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Estimation for General Birth-Death Processes

Crawford, Forrest W., Minin, Vladimir N., Suchard, Marc A.
Journal of the American Statistical Association 2014 v.109 no.506 pp. 730-747
Markov chain, algorithms, cell growth, evolution, linear models, microsatellite repeats, mortality, mutation, neoplasms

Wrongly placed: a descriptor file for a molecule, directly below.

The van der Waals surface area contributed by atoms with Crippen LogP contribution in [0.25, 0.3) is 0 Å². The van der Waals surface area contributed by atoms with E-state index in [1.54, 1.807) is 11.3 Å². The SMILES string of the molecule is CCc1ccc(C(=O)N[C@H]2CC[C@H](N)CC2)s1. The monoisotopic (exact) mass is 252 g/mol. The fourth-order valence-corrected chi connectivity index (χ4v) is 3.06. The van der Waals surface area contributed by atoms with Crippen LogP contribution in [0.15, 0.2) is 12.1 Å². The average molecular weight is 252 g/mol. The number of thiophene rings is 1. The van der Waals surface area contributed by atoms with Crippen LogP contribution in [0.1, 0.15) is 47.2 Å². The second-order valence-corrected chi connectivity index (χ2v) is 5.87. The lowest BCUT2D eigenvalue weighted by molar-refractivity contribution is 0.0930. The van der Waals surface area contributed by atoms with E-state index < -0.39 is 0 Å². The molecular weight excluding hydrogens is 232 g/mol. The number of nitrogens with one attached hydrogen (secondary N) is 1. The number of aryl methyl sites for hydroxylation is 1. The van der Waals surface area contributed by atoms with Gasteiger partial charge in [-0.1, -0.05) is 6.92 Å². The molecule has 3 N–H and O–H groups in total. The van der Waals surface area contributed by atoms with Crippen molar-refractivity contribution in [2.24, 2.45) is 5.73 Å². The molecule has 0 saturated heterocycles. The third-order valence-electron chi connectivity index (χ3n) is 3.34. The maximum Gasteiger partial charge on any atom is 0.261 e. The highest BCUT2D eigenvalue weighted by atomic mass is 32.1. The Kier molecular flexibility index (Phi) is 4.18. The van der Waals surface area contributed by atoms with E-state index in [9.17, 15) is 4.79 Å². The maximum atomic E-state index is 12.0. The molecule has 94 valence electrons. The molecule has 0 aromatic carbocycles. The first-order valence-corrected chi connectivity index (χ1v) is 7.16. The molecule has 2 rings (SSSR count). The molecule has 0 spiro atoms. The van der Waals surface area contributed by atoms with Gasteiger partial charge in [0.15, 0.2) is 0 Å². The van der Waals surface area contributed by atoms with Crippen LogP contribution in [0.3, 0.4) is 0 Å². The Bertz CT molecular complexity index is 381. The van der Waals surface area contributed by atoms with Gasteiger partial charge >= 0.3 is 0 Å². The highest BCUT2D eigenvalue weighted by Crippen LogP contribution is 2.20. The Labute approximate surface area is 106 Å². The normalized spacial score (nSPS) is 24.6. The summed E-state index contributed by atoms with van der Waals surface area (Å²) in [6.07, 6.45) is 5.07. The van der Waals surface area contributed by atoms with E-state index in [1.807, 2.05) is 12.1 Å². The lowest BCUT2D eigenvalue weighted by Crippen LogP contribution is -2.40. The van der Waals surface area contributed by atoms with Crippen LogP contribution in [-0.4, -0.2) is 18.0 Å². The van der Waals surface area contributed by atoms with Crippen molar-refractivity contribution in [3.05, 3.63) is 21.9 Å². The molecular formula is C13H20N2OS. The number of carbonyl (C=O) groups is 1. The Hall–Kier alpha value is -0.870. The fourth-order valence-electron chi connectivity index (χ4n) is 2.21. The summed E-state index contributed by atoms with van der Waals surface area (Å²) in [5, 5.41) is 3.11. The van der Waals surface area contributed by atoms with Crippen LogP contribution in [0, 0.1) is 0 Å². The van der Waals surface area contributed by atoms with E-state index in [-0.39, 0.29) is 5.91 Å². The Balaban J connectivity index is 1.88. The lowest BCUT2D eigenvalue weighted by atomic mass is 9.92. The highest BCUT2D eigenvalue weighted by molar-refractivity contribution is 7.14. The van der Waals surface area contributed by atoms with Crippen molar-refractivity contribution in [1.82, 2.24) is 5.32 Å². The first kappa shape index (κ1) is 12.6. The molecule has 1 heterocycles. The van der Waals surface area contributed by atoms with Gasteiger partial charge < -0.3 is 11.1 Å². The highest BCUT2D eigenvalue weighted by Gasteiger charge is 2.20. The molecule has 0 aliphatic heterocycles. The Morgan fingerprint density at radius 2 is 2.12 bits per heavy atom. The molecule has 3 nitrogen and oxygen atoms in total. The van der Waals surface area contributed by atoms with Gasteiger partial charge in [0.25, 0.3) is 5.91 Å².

Birth-death processes (BDPs) are continuous-time Markov chains that track the number of “particles” in a system over time. While widely used in population biology, genetics, and ecology, statistical inference of the instantaneous particle birth and death rates remains largely limited to restrictive linear BDPs in which per-particle birth and death rates are constant. Researchers often observe the number of particles at discrete times, necessitating data augmentation procedures such as expectation-maximization (EM) to find maximum likelihood estimates (MLEs). For BDPs on finite state-spaces, there are powerful matrix methods for computing the conditional expectations needed for the E-step of the EM algorithm. For BDPs on infinite state-spaces, closed-form solutions for the E-step are available for some linear models, but most previous work has resorted to time-consuming simulation. Remarkably, we show that the E-step conditional expectations can be expressed as convolutions of computable transition probabilities for any general BDP with arbitrary rates. This important observation, along with a convenient continued fraction representation of the Laplace transforms of the transition probabilities, allows for novel and efficient computation of the conditional expectations for all BDPs, eliminating the need for truncation of the state-space or costly simulation. We use this insight to derive EM algorithms that yield maximum likelihood estimation for general BDPs characterized by various rate models, including generalized linear models (GLM). We show that our Laplace convolution technique outperforms competing methods when they are available and demonstrate a technique to accelerate EM algorithm convergence. We validate our approach using synthetic data and then apply our methods to cancer cell growth and estimation of mutation parameters in microsatellite evolution.